The ECB’s policy response to the Covid crisis has been game changing, but has also added to the list of risks that undermine financial stability. The disruption to wholesale bank funding is a case in point

In the midst of an unprecedented economic contraction, it is easy to overlook how game changing the ECB’s policy response to Covid has been. The PEPP has bought the ECB’s toolkit in line with its peers and achieved immediate success in defusing the risks of financial fragmentation and easing financing conditions.

Lending to the private non-financial corporate sector has surged and household borrowing has been gradually picking up. In the periphery, where financial conditions have eased further than the core, the rebound in lending has been particularly strong.

Source: Bloomberg, Macrobond  and Variant Perception

However, these apparent successes come at the cost of heightened risks to financial stability. The impact of a flat term-structure on bank profitability (alongside the cost of negative deposit rates) and the sharp rise in the stock of negative yielding debt are issues that we have highlighted before. The provision of extremely accommodative TLTROs compounds these risks further. Under the current iteration (TLTRO-III) banks can borrow from the ECB at as low as -1% contingent on lending to the private non-financial sector.

Source: Bloomberg, Macrobond  and Variant Perception

Ultra-cheap funding, alongside a banking system awash with liquidity due to the various asset-purchase programmes, has disrupted the traditional market for wholesale funding. Euribor has not only collapsed, but now trades inside overnight unsecured rates (ESTR and EONIA).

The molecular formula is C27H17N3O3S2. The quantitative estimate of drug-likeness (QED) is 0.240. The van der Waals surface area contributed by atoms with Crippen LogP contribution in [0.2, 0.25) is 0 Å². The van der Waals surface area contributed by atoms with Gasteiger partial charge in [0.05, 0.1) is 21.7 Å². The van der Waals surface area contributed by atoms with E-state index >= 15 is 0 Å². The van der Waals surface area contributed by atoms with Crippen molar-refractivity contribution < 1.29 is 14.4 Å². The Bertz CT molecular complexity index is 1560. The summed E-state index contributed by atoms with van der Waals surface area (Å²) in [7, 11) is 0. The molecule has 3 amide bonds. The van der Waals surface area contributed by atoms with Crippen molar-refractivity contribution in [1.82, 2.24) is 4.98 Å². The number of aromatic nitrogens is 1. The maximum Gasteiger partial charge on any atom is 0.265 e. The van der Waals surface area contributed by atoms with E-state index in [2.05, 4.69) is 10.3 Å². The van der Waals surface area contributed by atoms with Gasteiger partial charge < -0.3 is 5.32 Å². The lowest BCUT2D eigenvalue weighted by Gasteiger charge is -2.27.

Source: Bloomberg, Macrobond  and Variant Perception

The ECB’s latest Bank Lending Survey further bears this out. While the majority of TLTRO funds have been used for lending to the economy, a significant proportion of respondents indicated that funds have also been partly used to replace interbank borrowing.

Source: Bloomberg, Macrobond  and Variant Perception

The longer that the ECB provides such abundant liquidity, the more difficult it will be to withdraw funding and normalise the interbank market. If the market microstructure and bank business models change as a result of the ECB’s liquidity provisioning measures, it may eventually prove difficult to transition back to wholesale funding. Furthermore, this would bring the possibility of recurrent stresses similar to those seen in the UST repo market and with the cross-currency basis.